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Posts Tagged ‘ACU’

Why the Army Treats Your ACUs with Permethrin

Tuesday, October 2nd, 2012

More than 60 different diseases, some of which are fatal, are spread by ticks, chiggers, insects and other biting arthropods. These include malaria, Dengue (Broken Bone) Fever, West Nile Virus, Lyme Disease and others. The Army Combat Uniform with factory Permethrin treatment can, when worn with other measures, provide over 90 percent bite protection even after 50 washings. This will help protect Soldiers against these diseases. The ACU with Permethrin will be issued to Soldiers serving in the continental United States and elsewhere.

ACU Improvements

Wednesday, August 19th, 2009

Over the last year the PEO-Soldier’s Program Manager for Soldier Protection and Individual Equipment has undertaken a major project to make incremental changes to the ACU. In an interview earlier this week with LTC Mike Sloane (Product Manager Soldier Clothing and Individual Equipment), Mr. Todd Wendt (Deputy Product Manager Soldier Clothing and Individual Equipment) and Mr. Fred Coppola (Deputy Project Manager Soldier Protection and Individual Equipment), we discussed these new improvements.

See the latest information after the jump.

A Picture Says a Thousand Words

Thursday, August 13th, 2009

U.S. Army Master Sgt. Eric Ludan, an instructor for the International Special Training Centre’s (ISTC) Sniper Course provides feedback to two Special Forces Soldiers following a live-fire exercise July 24 at the Grafenwoehr Training Area. The Sniper Course is an intense five-week course that teaches NATO Special Operations Forces (SOF) in basic sniper fundamentals. The students spent the night stalking and observing their targets during the evaluated exercise. The facilities at the Joint Multinational Training Command allow the SOF throughout NATO to train to standard. (U.S. Army Photo by Staff Sgt. Gina Vaile-Nelson, 133rd MPAD)" title="U.S. Army Master Sgt. Eric Ludan, an instructor for the International Special Training Centre’s (ISTC) Sniper Course provides feedback to two Special Forces Soldiers following a live-fire exercise July 24 at the Grafenwoehr Training Area. The Sniper Course is an intense five-week course that teaches NATO Special Operations Forces (SOF) in basic sniper fundamentals. The students spent the night stalking and observing their targets during the evaluated exercise. The facilities at the Joint Multinational Training Command allow the SOF throughout NATO to train to standard. (U.S. Army Photo by Staff Sgt. Gina Vaile-Nelson, 133rd MPAD)
U.S. Army Photo by Staff Sgt. Gina Vaile-Nelson, 133rd MPAD

Camo Rumors – Some Observations

Sunday, July 5th, 2009

Ever since Congress told the Army that the Universal Camouflage Pattern (UCP) used on the Army Combat Uniform (ACU) wasn’t cutting it in Afghanistan, rumors and just plain old bad info has been swirling about the internet so I thought I’d share a few thoughts on the subject.

Urban Legend 1 -Multicam Uber Alles. Despite internet hype and the military version of an urban legend, Multicam is not replacing UCP in 2011 or 2012. As best I can tell this rumor came about because the Future Force Warrior program was supposed to be fielded in, you guessed it, 2011. It so happens that all of the photos of guys suited up in the FFW garb were swathed in Multicam goodness. For some odd reason, folks couldn’t divorce the concept of FFW from Multicam. Hence the urban legend. Naturally, this new round of Congressionally driven controversy has only fanned the flames of this untruth. Think about it. The Army just spent a gazillion dollars changing everything to UCP. In fact, fielding isn’t even complete. So ask yourself this question. Why would the Army spend a “gazillion” dollars on a new camo pattern and turn right around a field a new one mid-stream? The answer? It wouldn’t. They want to buy FCS not new uniforms.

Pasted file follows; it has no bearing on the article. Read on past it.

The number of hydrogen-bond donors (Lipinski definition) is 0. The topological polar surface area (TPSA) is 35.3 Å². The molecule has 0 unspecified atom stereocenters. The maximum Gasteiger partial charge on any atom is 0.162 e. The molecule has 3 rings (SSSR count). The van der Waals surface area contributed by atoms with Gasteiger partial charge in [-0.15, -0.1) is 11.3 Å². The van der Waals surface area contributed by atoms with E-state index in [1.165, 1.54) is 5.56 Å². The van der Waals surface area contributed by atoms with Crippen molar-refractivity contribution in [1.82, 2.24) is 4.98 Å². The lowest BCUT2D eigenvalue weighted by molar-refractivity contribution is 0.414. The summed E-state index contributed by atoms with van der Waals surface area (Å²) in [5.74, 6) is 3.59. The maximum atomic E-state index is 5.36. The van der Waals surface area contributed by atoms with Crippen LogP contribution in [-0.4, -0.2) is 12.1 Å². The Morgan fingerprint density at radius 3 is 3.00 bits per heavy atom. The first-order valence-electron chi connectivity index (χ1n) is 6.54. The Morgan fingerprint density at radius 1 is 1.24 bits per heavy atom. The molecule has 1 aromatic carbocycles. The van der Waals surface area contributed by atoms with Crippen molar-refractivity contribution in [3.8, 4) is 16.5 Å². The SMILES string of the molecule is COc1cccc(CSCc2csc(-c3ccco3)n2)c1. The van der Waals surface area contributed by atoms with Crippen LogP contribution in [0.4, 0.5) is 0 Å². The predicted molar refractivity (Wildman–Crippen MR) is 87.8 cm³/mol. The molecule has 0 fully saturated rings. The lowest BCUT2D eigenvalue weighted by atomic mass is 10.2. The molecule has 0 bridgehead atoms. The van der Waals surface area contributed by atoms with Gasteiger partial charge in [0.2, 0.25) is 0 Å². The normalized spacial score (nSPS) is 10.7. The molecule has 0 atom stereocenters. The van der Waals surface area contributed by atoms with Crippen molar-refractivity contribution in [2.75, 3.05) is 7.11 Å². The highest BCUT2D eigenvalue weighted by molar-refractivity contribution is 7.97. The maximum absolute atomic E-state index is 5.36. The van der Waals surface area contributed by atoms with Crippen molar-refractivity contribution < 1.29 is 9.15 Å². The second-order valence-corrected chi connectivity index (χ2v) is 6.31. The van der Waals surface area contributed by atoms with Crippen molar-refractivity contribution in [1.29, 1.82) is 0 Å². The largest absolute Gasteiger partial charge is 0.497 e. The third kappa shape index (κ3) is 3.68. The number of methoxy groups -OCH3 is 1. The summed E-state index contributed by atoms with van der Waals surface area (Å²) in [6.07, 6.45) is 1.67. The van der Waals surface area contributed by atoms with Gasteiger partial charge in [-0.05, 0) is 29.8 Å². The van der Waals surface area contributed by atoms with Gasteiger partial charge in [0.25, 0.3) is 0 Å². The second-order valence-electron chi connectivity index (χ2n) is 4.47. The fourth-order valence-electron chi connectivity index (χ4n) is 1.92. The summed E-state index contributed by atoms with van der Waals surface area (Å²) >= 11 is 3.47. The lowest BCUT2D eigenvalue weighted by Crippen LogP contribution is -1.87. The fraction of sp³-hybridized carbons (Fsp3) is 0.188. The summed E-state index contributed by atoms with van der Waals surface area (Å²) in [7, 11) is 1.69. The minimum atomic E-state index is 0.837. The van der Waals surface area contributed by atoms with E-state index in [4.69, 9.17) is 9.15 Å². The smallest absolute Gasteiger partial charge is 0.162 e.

Urban Legend 2 – UCP is going away completely. It isn’t. The Congressional “suggestion” is only for forces in Afghanistan not the whole shebang.

Urban Legend 3 – The Marine Corps offered MARPAT to the Army and they turned it down. Total Fantasy. Here is a truth. These patterns are about branding. When you see MARPAT, you think “Marine”. When you see UCP you think “Soldier”. MARPAT was developed for the Marine Corps. General Jones, former Commandant of the Marine Corps wanted a uniform that would let his enemies know when Marines were in town. He got one.

Urban Legend 4 – The Army didn’t adopt Multicam because they would have to pay a license for Multicam / it was too expensive. Once again; False. The Army helped pay for the development of Multicam. There is no “license”. Also, the more Multicam printed, the cheaper it gets. The more you buy, the less you pay.

desert brush variant 3

I feel for the Army. What a big poop sandwich. “Hey Army, UCP stinks, issue something else. But use the money we already gave you for OTHER stuff.” You can’t just change out uniforms. You have to replace all of the Soldier’s other kit as well or the contrast will just highlight the guy. So the Army is going to have to compute this huge cost for one theater. That was the point of UCP in the first place. One camo…universal. No more issuing two different patterns to guys…economize.

I feel even worse for the poor action officer at PEO-Soldier who has to develop the decision brief on this one. For example:
COA 1 – Do nothing…Tell Congress “Nuts”, I mean after all, UCP does work in some parts of Afghanistan.
COA 2 – Do Nothing…Beg Congress for cash
COA 3 – Stall…conduct study (Attn PEO-Soldier, I am available for contract to conduct said study)
COA 4 – Issue Woodland or Three-Color Desert
COA 5 – Adopt all new pattern – See pic above